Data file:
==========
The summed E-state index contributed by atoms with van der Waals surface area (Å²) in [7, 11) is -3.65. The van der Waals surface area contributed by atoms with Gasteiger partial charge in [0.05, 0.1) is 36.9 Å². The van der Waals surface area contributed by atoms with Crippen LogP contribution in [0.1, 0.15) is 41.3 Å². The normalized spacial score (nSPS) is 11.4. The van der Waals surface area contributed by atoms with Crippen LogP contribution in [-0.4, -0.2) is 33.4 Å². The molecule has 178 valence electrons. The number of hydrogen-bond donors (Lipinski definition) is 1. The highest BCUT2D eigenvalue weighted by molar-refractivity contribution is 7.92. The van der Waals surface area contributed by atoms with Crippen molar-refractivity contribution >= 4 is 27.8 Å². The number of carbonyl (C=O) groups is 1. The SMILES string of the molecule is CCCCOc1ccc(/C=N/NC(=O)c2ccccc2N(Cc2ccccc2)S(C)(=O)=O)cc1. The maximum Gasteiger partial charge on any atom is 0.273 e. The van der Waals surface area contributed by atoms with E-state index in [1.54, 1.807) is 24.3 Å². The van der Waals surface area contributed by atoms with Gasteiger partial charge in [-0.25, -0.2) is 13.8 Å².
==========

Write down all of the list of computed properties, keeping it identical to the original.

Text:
The summed E-state index contributed by atoms with van der Waals surface area (Å²) in [7, 11) is -3.65. The van der Waals surface area contributed by atoms with Gasteiger partial charge in [0.05, 0.1) is 36.9 Å². The van der Waals surface area contributed by atoms with Crippen LogP contribution in [0.1, 0.15) is 41.3 Å². The normalized spacial score (nSPS) is 11.4. The van der Waals surface area contributed by atoms with Crippen LogP contribution in [-0.4, -0.2) is 33.4 Å². The molecule has 178 valence electrons. The number of hydrogen-bond donors (Lipinski definition) is 1. The highest BCUT2D eigenvalue weighted by molar-refractivity contribution is 7.92. The van der Waals surface area contributed by atoms with Crippen molar-refractivity contribution >= 4 is 27.8 Å². The number of carbonyl (C=O) groups is 1. The SMILES string of the molecule is CCCCOc1ccc(/C=N/NC(=O)c2ccccc2N(Cc2ccccc2)S(C)(=O)=O)cc1. The maximum Gasteiger partial charge on any atom is 0.273 e. The van der Waals surface area contributed by atoms with E-state index in [1.54, 1.807) is 24.3 Å². The van der Waals surface area contributed by atoms with Gasteiger partial charge in [-0.25, -0.2) is 13.8 Å².